I have been using a Fitbit Flex for a year. Well, I should say that I have used two Fitbit Flex in the last year, mostly because I lost one while collecting a hire car soon after starting to use this handy little device to track my activity levels.
I lost my Flex because the strap fastener is truly horrible. It is all too easy for it to come undone and allow the Flex to fall off, especially when you take a coat or sweater off. I’m sure that it’s not beyond the wit of men (or women) to come up with a better fastener. I don’t think much of the way that the Flex measures sleep (time awake, time asleep, and so on) as the need to tap to tell the device that you plan to go asleep and tap again to tell it that you’ve woken up seems superfluous. I am not at my best just after waking up and often forget to tell the Flex that I am in fact awake. It happily then registers blissful sleep when I am working at my PC. Which might just be true.
But that ends the complaints, which is not normal when I discuss an electronic gadget (apart from the Bose QC20 in-ear noise cancelling earphones, which I think are just great, especially when travelling). Generally speaking I like the Flex very much and it has proven successful in getting me to exercise more in the past year.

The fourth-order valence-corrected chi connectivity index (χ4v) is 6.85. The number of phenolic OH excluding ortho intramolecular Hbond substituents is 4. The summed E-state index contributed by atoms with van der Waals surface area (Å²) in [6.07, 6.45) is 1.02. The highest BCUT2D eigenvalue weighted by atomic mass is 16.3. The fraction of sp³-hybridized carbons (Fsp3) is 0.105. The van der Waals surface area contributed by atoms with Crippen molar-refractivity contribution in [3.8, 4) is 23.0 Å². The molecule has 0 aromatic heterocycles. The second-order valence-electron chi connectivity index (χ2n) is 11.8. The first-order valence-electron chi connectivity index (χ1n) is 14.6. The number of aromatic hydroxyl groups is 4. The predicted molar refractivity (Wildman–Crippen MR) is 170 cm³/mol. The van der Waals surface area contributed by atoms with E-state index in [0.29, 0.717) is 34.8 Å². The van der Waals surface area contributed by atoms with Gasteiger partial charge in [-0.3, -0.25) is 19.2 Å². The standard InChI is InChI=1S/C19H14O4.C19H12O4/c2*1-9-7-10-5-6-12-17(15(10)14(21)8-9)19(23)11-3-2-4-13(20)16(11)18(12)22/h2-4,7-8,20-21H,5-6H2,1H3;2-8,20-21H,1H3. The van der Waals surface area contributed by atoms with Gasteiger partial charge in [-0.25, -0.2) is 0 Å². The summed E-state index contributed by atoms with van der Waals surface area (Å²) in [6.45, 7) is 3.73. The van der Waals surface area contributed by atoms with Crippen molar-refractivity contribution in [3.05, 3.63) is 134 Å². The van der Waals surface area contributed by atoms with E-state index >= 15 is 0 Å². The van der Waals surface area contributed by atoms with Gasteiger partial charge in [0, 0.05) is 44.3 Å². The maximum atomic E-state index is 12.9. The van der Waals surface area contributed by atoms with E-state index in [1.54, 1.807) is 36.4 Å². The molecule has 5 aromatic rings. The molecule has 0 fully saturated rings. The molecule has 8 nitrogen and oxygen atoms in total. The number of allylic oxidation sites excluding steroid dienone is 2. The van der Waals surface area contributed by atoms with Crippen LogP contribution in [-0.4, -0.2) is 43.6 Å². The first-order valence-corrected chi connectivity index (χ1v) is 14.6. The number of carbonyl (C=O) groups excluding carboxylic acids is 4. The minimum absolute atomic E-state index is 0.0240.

IT people have a horrible habit of being sedentary. It goes with the territory of sitting down to work with computers and when you’re sitting down, it’s all too easy to stay nice and comfortable, sipping your favorite beverage, and the hours trickle by. The best thing about devices like the Flex is the prompts they provide to get up and do something.
And the data too. Data is very important to IT people and even though the Flex is very much an entry-level activity monitor, it collects enough data to create and measure activity against targets and to accumulate statistics over time. Seeing the miles and kilometers mount up over the weeks provides the necessary motivation to get up and do something energetic daily.
Or maybe it’s the five lights that the Flex lights up as progress is recorded towards the daily target. Doing enough to make the five lights flash as the target is attained becomes a goal and the encouragement to take some more exercise.
All of the data gathered by the Flex is synchronized up to your Fitbit.com account and can be reviewed through a web dashboard. Here I find that I have walked a total of 2,805.63 km in the last year, or some 3,705,520 steps, which seems a lot. And that proves the benefit of being motivated by a little flashing wristband. I reckon that I probably walk 2.5 km/day just doing bits and pieces, so the additional distance walked because I have been motivated to meet the daily target is some 1,892 km.
When I walk, I typically use a pedometer running on my Nokia Lumia 1020. Because it’s GPS-based, its data is more accurate in terms of distance walked. The Flex operates on the basis of steps, which is an imprecise science when it comes to measuring distance. You can input data from external sources into the Fitbit.com portal to update your statistics.
Overall, I can’t complain. I’ve enjoyed the walks and dropped 4kg in weight. Now I am ready to use a more sophisticated activity monitor. Perhaps the Microsoft Band or even the new Fitbit Surge? Time to consider my options.
Follow Tony @12Knocksinna